It’s said that a man’s best friend is his dog, but one teenager and her pet Springer Spaniel have developed a remarkable relationship.
Chloe Fuller, 19, has trained her faithful assistance dog Ted to become her canine carer - getting her undressed and even loading the washing machine.
For Chloe, of Haslingden, Lancashire, the process of training up her own dog has been life-changing, having been forced to leave school for home education aged 13 after developing Postural orthostatic Tachycardia Syndrome, a rare heart condition, and Ehlers Danlos which affects her joints.
Three-year-old Ted now responds to more than 100 commands corresponding to vital tasks Chloe would struggle to do alone, including fetching her shoes and phone, and even removing her socks with his teeth. The animal lover has been a wheelchair user for three years.
She decided she needed a new challenge and became involved with Dog Assistance In Disability (Dog AID), a not-for-profit organisation that helps people with physical disabilities train their own pets to become qualified assistance dogs.
Chloe said: “I had no idea what to do with myself so the idea I could train my own dog and get a skill at something really appealed to me, and we have succeeded beyond my own and others’ expectations.
"The fact that there is this little creature that is so over joyed having to do anything he can for you takes the sting out of having to ask.
“It makes it less depressing, he takes your socks off ever so gingerly with his teeth - you can’t not smile when you’ve got a dog doing that. I almost say it in a bit of a blasé way, I really wish I could remember it’s not as normal for everybody else for a dog to get you undressed.”
The former Haslingden High pupil added: “The only thing mum has to do now is make meals and drinks, I haven’t quite figured out how to get Ted to make a cup of tea yet!”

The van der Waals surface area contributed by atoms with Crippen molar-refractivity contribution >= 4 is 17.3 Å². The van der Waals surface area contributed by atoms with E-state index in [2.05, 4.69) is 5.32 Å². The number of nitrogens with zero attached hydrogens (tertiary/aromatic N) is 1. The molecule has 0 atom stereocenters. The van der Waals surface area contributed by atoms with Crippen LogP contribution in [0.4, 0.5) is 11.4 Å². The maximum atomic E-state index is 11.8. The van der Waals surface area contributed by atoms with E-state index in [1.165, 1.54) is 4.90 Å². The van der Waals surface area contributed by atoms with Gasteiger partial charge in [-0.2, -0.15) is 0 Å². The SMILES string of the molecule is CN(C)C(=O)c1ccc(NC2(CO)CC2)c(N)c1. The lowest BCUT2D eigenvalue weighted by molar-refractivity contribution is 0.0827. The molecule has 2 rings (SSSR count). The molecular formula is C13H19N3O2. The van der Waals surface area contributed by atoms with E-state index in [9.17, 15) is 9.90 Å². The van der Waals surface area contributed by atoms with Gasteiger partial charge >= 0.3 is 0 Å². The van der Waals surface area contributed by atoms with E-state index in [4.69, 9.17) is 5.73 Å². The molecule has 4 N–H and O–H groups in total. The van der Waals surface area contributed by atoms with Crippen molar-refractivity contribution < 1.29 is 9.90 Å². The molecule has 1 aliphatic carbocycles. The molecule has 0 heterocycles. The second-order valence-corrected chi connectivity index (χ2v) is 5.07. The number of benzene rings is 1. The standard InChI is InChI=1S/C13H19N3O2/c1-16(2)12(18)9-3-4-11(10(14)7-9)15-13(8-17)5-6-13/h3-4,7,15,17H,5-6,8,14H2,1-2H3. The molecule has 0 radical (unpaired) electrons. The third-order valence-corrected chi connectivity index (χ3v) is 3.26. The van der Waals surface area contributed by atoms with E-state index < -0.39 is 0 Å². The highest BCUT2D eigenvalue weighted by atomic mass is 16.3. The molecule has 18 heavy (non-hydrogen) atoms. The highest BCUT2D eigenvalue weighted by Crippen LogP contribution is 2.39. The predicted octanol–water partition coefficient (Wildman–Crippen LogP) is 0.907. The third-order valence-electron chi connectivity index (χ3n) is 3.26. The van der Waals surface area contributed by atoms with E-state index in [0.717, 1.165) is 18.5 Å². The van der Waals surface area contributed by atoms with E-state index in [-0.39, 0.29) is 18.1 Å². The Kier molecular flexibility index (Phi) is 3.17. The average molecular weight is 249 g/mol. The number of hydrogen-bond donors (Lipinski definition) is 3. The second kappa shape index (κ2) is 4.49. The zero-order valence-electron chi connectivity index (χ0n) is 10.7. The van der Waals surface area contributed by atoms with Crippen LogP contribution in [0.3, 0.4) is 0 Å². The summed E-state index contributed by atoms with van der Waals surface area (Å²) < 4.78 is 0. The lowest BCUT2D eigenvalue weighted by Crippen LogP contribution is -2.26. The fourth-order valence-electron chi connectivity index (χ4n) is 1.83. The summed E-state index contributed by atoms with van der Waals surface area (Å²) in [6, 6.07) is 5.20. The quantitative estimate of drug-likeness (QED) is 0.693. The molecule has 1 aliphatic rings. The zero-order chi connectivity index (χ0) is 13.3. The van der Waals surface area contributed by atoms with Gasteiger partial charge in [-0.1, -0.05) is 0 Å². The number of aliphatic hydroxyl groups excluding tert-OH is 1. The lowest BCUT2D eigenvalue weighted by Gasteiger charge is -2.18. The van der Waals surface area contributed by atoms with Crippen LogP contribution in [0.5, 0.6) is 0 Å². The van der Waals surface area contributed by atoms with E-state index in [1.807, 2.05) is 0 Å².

At her first meeting with Ted as a five-month-old puppy he backed off in fear at the sight of her wheelchair, but on their second encounter they formed a unique bond.
Chloe said: “I pretty much collapsed on the owner’s dining room and he just clambered onto my lap. The moment he climbed on to me I knew that was it, the bond was very instantaneous, and it’s become another level.
"He never leaves my side. He knows I need something before I have even managed to get the words out.”
They qualified after just 13 months training, making them one of the youngest and quickest partnerships with Dog AID.
Chloe said: “The training is very intensive but it’s definitely a game changer, and it’s quite an interesting and unconventional way forward in helping disabled people.
"But the dogs have to have a very high level of basic obedience and a lot of dogs don’t make the grade.
“People are very aware of guide dogs and some people know about hearing dogs but not that many people are aware of just how dogs can help.
"The most exciting thing has been for people to see videos of him helping me, when they can actually see it their mind is blown.”
Postural orthostatic Tachycardia Syndrome, or PoTS, is an abnormal increase in heart rate that occurs after sitting up or standing and typically causes dizziness and fainting.
Combined with her Ehlers Danlos (ED), which means Chloe’s joints dislocate easily, she finds it hard to perform everyday tasks such as tying up her shoes.
Ted responds to a mixture of physical gestures and verbal commands, and can also open and close cupboards, and operate automated disabled access doors.
Chloe, who lives with her mum Nic and two younger brothers, says she has been ‘bitten by the training bug’ and is now taking Ted’s skills into the world of dog agility competition.
Chloe said: “It is primarily a sport for those who run - but we give the people on two legs a run for their money.
“Some of his favourite tricks to show people are praying and doggy squats. Our latest endeavour is to get him to do a handstand against the wall!”